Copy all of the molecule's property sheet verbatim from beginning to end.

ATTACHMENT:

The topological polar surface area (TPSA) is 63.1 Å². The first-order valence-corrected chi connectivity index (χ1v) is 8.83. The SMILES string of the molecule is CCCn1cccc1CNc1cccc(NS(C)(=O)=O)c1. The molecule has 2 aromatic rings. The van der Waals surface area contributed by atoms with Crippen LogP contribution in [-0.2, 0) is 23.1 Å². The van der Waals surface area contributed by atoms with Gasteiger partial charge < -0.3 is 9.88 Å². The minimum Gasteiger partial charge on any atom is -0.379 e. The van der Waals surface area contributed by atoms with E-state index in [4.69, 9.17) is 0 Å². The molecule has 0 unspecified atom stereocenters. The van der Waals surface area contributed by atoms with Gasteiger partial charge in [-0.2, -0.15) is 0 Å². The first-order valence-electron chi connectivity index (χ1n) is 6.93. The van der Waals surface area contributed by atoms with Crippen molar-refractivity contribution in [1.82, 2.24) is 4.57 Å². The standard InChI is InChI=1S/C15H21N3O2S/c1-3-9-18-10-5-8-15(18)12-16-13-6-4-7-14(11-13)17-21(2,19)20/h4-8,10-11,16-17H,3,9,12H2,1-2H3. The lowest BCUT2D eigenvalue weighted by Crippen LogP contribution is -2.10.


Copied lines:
The topological polar surface area (TPSA) is 63.1 Å². The first-order valence-corrected chi connectivity index (χ1v) is 8.83. The SMILES string of the molecule is CCCn1cccc1CNc1cccc(NS(C)(=O)=O)c1. The molecule has 2 aromatic rings. The van der Waals surface area contributed by atoms with Crippen LogP contribution in [-0.2, 0) is 23.1 Å². The van der Waals surface area contributed by atoms with Gasteiger partial charge < -0.3 is 9.88 Å². The minimum Gasteiger partial charge on any atom is -0.379 e. The van der Waals surface area contributed by atoms with E-state index in [4.69, 9.17) is 0 Å². The molecule has 0 unspecified atom stereocenters. The van der Waals surface area contributed by atoms with Gasteiger partial charge in [-0.2, -0.15) is 0 Å². The first-order valence-electron chi connectivity index (χ1n) is 6.93. The van der Waals surface area contributed by atoms with Crippen molar-refractivity contribution in [1.82, 2.24) is 4.57 Å². The standard InChI is InChI=1S/C15H21N3O2S/c1-3-9-18-10-5-8-15(18)12-16-13-6-4-7-14(11-13)17-21(2,19)20/h4-8,10-11,16-17H,3,9,12H2,1-2H3. The lowest BCUT2D eigenvalue weighted by Crippen LogP contribution is -2.10.